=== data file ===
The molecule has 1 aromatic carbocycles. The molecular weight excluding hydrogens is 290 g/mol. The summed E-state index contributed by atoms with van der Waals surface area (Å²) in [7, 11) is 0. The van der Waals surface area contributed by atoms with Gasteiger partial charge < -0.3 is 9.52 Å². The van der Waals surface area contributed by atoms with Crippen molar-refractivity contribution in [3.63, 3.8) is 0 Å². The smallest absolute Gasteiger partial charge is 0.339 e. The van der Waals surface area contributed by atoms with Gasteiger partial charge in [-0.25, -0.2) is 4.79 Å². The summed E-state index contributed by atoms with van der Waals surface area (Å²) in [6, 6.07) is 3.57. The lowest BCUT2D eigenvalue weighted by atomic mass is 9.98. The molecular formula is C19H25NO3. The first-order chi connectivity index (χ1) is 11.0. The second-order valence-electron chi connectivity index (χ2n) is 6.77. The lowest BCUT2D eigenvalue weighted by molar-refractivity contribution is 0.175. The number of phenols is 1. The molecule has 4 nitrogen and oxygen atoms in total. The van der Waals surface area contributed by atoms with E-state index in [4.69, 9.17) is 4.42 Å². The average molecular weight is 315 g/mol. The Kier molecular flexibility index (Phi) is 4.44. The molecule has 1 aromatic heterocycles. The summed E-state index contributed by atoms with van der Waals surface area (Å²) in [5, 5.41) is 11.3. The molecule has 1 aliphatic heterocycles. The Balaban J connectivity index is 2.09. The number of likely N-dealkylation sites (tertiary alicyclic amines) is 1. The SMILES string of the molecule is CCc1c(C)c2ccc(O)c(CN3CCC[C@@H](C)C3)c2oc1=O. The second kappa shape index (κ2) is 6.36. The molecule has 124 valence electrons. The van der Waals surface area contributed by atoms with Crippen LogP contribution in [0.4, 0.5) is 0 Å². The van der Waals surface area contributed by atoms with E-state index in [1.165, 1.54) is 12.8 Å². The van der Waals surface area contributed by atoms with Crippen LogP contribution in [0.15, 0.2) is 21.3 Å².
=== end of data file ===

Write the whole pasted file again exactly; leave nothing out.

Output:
The molecule has 1 aromatic carbocycles. The molecular weight excluding hydrogens is 290 g/mol. The summed E-state index contributed by atoms with van der Waals surface area (Å²) in [7, 11) is 0. The van der Waals surface area contributed by atoms with Gasteiger partial charge < -0.3 is 9.52 Å². The van der Waals surface area contributed by atoms with Crippen molar-refractivity contribution in [3.63, 3.8) is 0 Å². The smallest absolute Gasteiger partial charge is 0.339 e. The van der Waals surface area contributed by atoms with Gasteiger partial charge in [-0.25, -0.2) is 4.79 Å². The summed E-state index contributed by atoms with van der Waals surface area (Å²) in [6, 6.07) is 3.57. The lowest BCUT2D eigenvalue weighted by atomic mass is 9.98. The molecular formula is C19H25NO3. The first-order chi connectivity index (χ1) is 11.0. The second-order valence-electron chi connectivity index (χ2n) is 6.77. The lowest BCUT2D eigenvalue weighted by molar-refractivity contribution is 0.175. The number of phenols is 1. The molecule has 4 nitrogen and oxygen atoms in total. The van der Waals surface area contributed by atoms with E-state index in [4.69, 9.17) is 4.42 Å². The average molecular weight is 315 g/mol. The Kier molecular flexibility index (Phi) is 4.44. The molecule has 1 aromatic heterocycles. The summed E-state index contributed by atoms with van der Waals surface area (Å²) in [5, 5.41) is 11.3. The molecule has 1 aliphatic heterocycles. The Balaban J connectivity index is 2.09. The number of likely N-dealkylation sites (tertiary alicyclic amines) is 1. The SMILES string of the molecule is CCc1c(C)c2ccc(O)c(CN3CCC[C@@H](C)C3)c2oc1=O. The second kappa shape index (κ2) is 6.36. The molecule has 124 valence electrons. The van der Waals surface area contributed by atoms with Crippen LogP contribution in [0.4, 0.5) is 0 Å². The van der Waals surface area contributed by atoms with E-state index in [1.165, 1.54) is 12.8 Å². The van der Waals surface area contributed by atoms with Crippen LogP contribution in [0.15, 0.2) is 21.3 Å².